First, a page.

Eric Kenneth Gibbons^{1}, Patrick LeRoux^{2}, Shreyas Vasanawala^{3}, John Mark Pauly^{4}, and Adam Bruce Kerr^{4}

This abstract presents a novel reconstruction for the nCPMG SS-FSE sequence. A theoretical justification for this approach is given. This reconstruction and sequence is demonstrated in phantom and *in vivo* and is shown to be quantitatively and qualitatively robust.

SS-FSE is a fast and robust method to acquire images in a single shot in regions of $$$B_0$$$ inhomogeneity without image distortion. SS-FSE sequences rely on a rigid phase modulation throughout the echo train known as CPMG. Because of these phase requirements, many contrast preparations (e.g., diffusion weighting) are typically unsuited for use in SS-FSE. Various methods have been proposed to work around the loss of the CPMG condition [1][2][3][4] though each comes with drawbacks in terms of SNR, motion from a multi-shot acquisitions, or a complicated reconstruction scheme. The nCPMG phase modulation approach[4] leads to a (1, -1, 1, -1…) amplitude modulation on the quadrature component of the signal and thus aliasing. This can be represented as [5]

$$Q_n = (A+b)X + (-1)^n (A-b)Y,$$

where $$$Q_n$$$ is the image signal at each n echo, $$$X$$$ is the in phase component of the image, and $$$Y$$$ is the out of phase component of the image. The coefficients $$$A$$$ and $$$b$$$ are complex valued and are slowly varying in the spatial domain if nutation angle is controlled[5]. We propose modifying the nCPMG SS-FSE sequence to include an accelerated self-calibrated reconstruction for body DWI applications.

The proposed reconstruction doubles the field of view by oversampling in k-space by a factor of 2 in a nCPMG sequence (Fig. 1). This necessarily doubles the number of phase encodes. From there the object can be reconstructed by taking the top quarter and bottom quarter of the image to generate the $$$Y$$$ component of the image. The center of the image can extracted to find $$$X$$$. Thus, the final image is found by combining

$$Q = X + jY$$

after
appropriate corrections to account for the $$$(A+b)$$$ and $$$(A-b)$$$ phase terms. Fig.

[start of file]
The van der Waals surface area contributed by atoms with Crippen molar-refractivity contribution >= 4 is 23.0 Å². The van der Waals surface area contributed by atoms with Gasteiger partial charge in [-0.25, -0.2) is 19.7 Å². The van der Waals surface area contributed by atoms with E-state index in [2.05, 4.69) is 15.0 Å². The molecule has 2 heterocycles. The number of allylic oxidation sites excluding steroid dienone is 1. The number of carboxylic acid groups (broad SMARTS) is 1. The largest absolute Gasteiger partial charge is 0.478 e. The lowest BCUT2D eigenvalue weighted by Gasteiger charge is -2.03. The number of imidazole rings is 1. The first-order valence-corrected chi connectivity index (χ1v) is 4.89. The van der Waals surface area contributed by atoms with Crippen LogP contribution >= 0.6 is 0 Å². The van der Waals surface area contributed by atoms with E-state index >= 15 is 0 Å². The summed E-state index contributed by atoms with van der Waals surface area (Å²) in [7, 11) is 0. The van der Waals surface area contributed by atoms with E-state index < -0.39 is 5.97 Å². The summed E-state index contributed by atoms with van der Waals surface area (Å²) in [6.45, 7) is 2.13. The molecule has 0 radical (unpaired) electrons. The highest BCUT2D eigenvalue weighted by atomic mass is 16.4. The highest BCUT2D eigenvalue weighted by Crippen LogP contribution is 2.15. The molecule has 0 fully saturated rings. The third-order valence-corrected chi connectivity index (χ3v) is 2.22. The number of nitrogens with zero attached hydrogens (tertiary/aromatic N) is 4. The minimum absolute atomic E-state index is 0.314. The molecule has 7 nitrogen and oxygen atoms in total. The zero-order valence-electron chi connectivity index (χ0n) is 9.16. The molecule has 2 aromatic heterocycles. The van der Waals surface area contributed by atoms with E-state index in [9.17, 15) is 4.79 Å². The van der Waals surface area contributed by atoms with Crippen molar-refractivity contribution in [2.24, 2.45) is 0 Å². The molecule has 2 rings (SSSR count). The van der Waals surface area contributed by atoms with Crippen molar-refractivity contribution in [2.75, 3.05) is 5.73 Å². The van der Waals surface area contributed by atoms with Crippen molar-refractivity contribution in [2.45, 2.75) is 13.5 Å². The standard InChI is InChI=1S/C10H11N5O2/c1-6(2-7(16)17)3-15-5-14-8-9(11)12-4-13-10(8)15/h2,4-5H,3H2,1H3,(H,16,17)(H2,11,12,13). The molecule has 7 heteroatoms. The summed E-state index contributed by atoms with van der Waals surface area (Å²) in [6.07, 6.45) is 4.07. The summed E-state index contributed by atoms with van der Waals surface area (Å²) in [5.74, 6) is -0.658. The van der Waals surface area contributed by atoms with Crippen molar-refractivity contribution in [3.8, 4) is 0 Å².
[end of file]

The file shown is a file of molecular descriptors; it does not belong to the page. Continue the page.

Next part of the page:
2 shows this procedure. Double phase encoding does lead to increased
SAR, TE, as well as phase encode direction blur. These effects can
be ameliorated by using a partial k-space reconstruction (which also
corrects for the phase errors introduced by the coefficients $$$A$$$ and $$$b$$$)
as well as parallel imaging. Here, partial k-space is used combined
with uniform sampling with $$$R=3$$$ in the periphery (Fig. 3).
Reconstruction is performed via the ESPIRiT algorithm. Agar ball
phantom and in
vivo
images were acquired using a 32-channel head and body coils,
respectively, on a GE 3T scanner. FOV varied from 20cm to 40cm,
matrix size 192x128, TR=600ms, TE=65ms, and b=700s/mm^{2}. *In vivo *images are pediatric abdominal cases. All in
*vivo
images* were scanned in the coronal plane to best match the coil
sensitivity patterns.

[1] Alsop, David C. "Phase insensitive preparation of single-shot RARE: Application to diffusion imaging in humans." *Magnetic Resonance in Medicine* 38.4 (1997): 527-533.

[2] Pipe, James G., Victoria G. Farthing, and Kirsten P. Forbes. "Multishot diffusion-weighted FSE using PROPELLER MRI."* Magnetic Resonance in Medicine *47.1 (2002): 42-52.

[3] Deng, Jie, Reed A. Omary, and Andrew C. Larson. "Multishot diffusion-weighted SPLICE PROPELLER MRI of the abdomen." *Magnetic Resonance in Medicine* 59.5 (2008): 947-953.

[4] Le Roux, Patrick. "Non-CPMG fast spin echo with full signal." *Journal of Magnetic Resonance* 155.2 (2002): 278-292.

[5] Gibbons, Eric, et al. "Body diffusion weighted imaging using non-CPMG fast spin echo." *IEEE Transactions on Medical Imaging *(2016).

Figure 1: nCPMG
SS-FSE sequence with diffusion weighting.

Figure 2: The proposed double FOV reconstruction method. This method allows
overcoming spatially varying phase terms as well as the (1, -1, 1,
-1) half FOV shift aliasing.

Figure 3: Double phase encoding can lead to increase SAR accumulation (and
consequently longer TRs), image blur, and SNR loss. This can be
ameliorated to a certain extent by using partial k-space and parallel
imaging reconstructions. Note: the red and blue lines indicate the
sign on the quadrature component of the image.

Figure 4: Agar ball phantom images with
diffusion weighting of b=700mm^{2}/s.
ADC maps for both SS-FSE and EPI for comparison. It is found that
the mean ADC values for SS-FSE and EPI match at roughly 0.00183
s/mm^{2}.

Figure 5: Abdominal
DWI in
vivo
images with b=700
mm^{2}/s. The arrow in the furthest right case highlights a lesion,
demonstrating the expected diffusion weighting contrast between the
mesenteric nodal metastasis
and normal tissue.